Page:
What power does our small town have to do something about this? A lot. Let’s first be clear that there’s no question we need some big vehicles. And often, households have good reasons to use large-sized SUVs and pickup trucks. This isn’t about getting in the way of people’s choices.

What we can and should do: First, let’s acknowledge there are forces nudging us to make default purchases that collectively create creeping bloat that is sapping our shared resources. Then, let’s start to pilot policies that protect our ability to allow users to appreciate the decisions that impact the system, yet still allow large vehicles. This is something other cities have started to do. We could also explore putting more limits on the upper size of vehicles in places we want to make it safe and enjoyable for people to be outside. We could also look for ways to increase awareness to drivers and leaders about what’s at stake.


There are cost-effective ways to get around that rival the convenience of cars, modes that include walking, biking, e-biking, scooting and more. These might not be the typical go-to transport modes. But if we have good infrastructure in place for using these vehicles with safe and direct routes, these so-called “other” forms of transport can get you to your destination in roughly the same time as using a car. It’s worth noting that many car trips are for just a few miles, most cars are parked and unused 95 percent the day, and most cars cost $25 per day to own, insure, and maintain. These other modes can help a family save a lot of money each year.

Adding to this “other” category is something we could call urban run-around vehicles, or hyper-efficient small electric vehicles designed to travel nimbly around town. Examples are neighborhood electric vehicles (e.g., the Polaris GEM vehicle rated for up to 35-MPH streets, starting at $15,000 new) and smaller two- and three-wheel “minimobility” vehicles that use small battery-electric systems to provide an in-cabin experience while being super-lightweight. This category is not very mature but it is evolving as small battery-electric power systems are giving us entirely new powers. As more varieties come forward, these vehicles have incredible potential to serve as dedicated urban vehicles that save households money and create more space for our community if drivers have rights to safe passage.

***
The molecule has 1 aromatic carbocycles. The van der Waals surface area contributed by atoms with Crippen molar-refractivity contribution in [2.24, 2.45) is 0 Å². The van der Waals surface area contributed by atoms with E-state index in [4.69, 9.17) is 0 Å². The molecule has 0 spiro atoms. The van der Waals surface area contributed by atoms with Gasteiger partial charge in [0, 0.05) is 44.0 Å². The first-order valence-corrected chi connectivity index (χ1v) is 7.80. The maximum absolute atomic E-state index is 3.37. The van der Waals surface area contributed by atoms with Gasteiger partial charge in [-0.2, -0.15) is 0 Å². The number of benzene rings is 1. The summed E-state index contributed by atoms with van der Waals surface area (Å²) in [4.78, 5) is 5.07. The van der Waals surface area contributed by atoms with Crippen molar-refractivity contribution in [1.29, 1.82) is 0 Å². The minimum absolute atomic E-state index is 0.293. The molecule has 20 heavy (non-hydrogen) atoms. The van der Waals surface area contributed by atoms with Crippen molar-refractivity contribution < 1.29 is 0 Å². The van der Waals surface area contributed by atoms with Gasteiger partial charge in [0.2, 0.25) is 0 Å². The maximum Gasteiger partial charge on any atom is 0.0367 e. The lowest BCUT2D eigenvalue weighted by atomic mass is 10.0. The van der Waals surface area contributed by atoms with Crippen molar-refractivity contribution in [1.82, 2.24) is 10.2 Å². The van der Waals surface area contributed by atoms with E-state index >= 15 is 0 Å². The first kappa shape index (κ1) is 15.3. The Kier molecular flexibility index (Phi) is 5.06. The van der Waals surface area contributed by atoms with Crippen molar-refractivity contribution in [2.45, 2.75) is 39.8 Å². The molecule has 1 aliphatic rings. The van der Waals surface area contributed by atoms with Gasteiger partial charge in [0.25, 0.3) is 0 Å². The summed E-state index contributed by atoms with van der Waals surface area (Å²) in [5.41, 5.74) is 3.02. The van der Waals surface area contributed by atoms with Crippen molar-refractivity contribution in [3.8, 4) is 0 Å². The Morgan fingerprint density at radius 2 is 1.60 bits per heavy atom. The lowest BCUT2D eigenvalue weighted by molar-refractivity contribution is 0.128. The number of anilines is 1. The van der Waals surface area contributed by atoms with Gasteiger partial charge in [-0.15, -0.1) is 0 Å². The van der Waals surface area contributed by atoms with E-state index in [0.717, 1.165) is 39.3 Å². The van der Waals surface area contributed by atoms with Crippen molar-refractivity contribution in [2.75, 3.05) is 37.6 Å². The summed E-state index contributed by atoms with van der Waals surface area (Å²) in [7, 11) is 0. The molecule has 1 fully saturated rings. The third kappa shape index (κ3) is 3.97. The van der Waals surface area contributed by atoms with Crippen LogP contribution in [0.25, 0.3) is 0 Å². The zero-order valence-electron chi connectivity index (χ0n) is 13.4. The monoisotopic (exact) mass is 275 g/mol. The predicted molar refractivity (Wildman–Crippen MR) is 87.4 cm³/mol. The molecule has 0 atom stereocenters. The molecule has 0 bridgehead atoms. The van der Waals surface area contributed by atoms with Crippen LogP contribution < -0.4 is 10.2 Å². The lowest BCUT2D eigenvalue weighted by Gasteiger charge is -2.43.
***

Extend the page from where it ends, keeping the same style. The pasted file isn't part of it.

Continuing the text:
Another “other” value-for-money category is public transit when it’s done right. Transit is everything from large buses to small vans in a mix of fixed routes and on-demand services. Transit systems can be strategically designed to encourage high ridership on key routes, thereby heightening a community’s overall accessibility and doing so particularly for the roughly one-third population who don’t drive or probably shouldn’t be driving.

When our system is designed to make these modes succeed, they can perform better than conventional cars for the things they’re good at and as a mix give us more flexibility and options to choose from. They can do this while saving money from the large amounts of energy and manufacturing that translate to high household vehicle costs, as well as from the high cost of space requirements to store 200 or more square feet of vehicles that spend 95% of their time doing nothing except depreciating.

These shifts to steward resources better by organizing transportation less around cars and more around people are “what I was thinking” when I raised my hand to support Boulder’s 2024 Policy Statement on Regional, State and Federal Issues. This statement directs our city to advocate for regional, state and federal policy changes that will continue to fix land use policy that has locked us into car dependence, advocate for crucial funding strategies to give us more transportation options, and establish a new fee on operators of large vehicles that disproportionately endanger pedestrians and bicycle travelers with funding going towards local government efforts to protect vulnerable road users.

It’s also what I was thinking when I volunteered to testify at a state senate committee in support of SB24-036, a bill that would establish a Vulnerable Road User Protection Enterprise, a concept for a new program with the kind of multi-pronged approach we need: Pricing behaviors that direct costs onto those imposing them, assistance to populations that have been left out, and funding for infrastructure that we need for more equitable climate-resilient development.

And it’s what I’m thinking now as I work to prepare for City Council’s activities to establish our wider priorities this year. It’s top of mind and I’m going to be looking for ways to increase the breadth and speed of what Boulder can do to deploy the best modern measures to give us transportation strategies to spur new abundance.